Conservationists hope fake nests will see ospreys stay

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Ospreys, the majestic fish hawks which are spreading in the wilder parts of Scotland, the Lake District and Wales, are being offered the chance to set up home in the gentler landscape of Dorset – in fake nests.

Conservationists are using man-made nests in an attempt to tempt the birds to stay and breed in the Poole Harbour area, which they pass through every year on their migratory journeys to and from Africa.

The Royal Society for the Protection of Birds has put up five of the artificial nests in trees at its reserve at Arne, and two more at another Poole Harbour site. It is hoped the model homes – which have been daubed with white paint in place of bird droppings for added realism – will fool visiting birds, which tend to be faithful to their previous nest sites, into thinking ospreys have nested there before, and will encourage young males that are less than three years old and older females that have lost their partners into staying and breeding.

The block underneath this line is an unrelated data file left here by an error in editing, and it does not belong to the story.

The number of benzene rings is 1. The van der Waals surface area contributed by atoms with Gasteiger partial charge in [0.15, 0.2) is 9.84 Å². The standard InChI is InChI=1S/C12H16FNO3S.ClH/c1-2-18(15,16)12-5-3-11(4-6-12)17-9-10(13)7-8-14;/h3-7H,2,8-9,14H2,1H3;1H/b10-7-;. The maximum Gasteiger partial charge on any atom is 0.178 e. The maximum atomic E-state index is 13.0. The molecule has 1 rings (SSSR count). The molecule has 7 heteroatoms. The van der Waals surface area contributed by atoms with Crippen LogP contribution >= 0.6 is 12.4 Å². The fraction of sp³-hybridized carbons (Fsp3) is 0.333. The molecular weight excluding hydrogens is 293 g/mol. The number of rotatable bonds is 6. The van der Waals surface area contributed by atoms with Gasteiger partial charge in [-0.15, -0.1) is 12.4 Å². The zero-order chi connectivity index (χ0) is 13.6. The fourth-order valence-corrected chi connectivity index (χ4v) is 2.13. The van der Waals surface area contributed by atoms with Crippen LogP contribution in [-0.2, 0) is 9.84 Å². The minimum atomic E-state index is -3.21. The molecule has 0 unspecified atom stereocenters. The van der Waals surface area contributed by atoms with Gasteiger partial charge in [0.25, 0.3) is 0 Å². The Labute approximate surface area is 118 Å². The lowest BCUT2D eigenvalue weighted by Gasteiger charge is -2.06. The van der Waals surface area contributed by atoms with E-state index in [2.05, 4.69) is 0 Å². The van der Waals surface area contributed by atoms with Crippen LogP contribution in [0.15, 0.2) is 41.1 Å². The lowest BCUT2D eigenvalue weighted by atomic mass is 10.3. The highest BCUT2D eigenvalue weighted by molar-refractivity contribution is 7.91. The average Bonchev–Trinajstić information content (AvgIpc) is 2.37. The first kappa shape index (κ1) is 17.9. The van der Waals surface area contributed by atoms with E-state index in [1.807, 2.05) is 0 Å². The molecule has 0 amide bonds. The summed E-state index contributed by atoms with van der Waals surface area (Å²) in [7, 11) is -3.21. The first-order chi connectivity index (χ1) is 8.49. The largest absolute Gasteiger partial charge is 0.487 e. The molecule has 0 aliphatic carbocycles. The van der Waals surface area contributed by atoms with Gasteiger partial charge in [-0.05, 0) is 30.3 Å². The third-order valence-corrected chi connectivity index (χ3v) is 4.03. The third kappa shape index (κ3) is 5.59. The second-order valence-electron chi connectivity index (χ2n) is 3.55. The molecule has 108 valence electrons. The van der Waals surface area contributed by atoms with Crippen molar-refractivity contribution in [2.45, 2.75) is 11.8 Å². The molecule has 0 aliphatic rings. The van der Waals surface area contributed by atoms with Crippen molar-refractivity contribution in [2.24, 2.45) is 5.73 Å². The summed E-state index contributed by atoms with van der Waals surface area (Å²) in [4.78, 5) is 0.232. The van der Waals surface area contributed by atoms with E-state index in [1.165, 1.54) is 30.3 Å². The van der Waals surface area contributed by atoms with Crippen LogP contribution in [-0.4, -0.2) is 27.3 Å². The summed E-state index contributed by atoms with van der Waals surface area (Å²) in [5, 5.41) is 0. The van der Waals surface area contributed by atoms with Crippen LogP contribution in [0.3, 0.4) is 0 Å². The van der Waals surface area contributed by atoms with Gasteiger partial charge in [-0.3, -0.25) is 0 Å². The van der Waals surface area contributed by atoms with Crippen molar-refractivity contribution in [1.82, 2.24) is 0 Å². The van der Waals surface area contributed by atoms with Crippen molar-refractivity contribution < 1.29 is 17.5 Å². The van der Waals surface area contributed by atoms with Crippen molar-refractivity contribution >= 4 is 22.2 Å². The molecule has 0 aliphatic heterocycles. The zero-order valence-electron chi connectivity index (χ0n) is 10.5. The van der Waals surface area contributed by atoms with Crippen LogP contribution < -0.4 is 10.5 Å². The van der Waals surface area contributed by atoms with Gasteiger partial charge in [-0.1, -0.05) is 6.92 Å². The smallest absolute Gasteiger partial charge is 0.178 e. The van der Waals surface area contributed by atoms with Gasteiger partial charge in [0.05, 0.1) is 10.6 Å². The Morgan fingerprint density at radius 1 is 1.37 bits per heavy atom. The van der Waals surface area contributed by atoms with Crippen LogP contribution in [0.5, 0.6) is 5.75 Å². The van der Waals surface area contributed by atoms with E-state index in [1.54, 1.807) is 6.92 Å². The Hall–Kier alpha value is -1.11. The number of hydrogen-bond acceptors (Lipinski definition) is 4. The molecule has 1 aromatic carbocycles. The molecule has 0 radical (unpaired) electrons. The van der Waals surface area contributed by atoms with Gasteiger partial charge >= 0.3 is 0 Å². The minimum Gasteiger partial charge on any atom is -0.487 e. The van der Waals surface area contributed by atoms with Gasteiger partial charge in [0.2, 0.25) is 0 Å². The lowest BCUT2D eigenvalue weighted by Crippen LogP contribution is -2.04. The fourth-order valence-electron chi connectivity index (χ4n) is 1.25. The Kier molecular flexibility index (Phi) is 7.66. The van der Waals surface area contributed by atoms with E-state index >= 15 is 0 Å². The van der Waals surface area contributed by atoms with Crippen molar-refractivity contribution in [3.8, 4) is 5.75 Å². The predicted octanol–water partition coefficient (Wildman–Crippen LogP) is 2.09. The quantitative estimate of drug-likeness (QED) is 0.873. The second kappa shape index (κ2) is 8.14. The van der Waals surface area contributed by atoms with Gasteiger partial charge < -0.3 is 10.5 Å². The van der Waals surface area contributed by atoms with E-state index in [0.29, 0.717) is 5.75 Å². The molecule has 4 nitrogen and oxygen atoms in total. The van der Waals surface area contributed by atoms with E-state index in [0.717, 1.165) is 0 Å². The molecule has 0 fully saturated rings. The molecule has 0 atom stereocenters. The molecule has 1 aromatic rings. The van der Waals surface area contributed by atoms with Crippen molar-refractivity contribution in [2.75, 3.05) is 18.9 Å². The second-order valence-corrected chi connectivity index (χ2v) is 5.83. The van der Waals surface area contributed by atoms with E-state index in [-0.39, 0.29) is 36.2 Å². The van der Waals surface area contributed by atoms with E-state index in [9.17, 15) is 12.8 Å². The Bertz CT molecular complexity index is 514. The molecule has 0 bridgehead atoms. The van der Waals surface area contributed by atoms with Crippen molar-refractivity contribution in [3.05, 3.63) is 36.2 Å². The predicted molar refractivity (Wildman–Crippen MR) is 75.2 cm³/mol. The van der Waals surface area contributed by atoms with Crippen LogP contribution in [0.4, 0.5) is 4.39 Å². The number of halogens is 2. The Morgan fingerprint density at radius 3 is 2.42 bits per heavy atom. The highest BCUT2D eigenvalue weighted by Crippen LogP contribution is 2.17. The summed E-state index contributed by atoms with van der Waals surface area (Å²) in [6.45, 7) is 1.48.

The hope is that a breeding population can be re-established, from which ospreys can spread out to recolonise the south. The birds returned to breed in the Scottish Highlands in the 1950s after becoming extinct in Britain four decades earlier.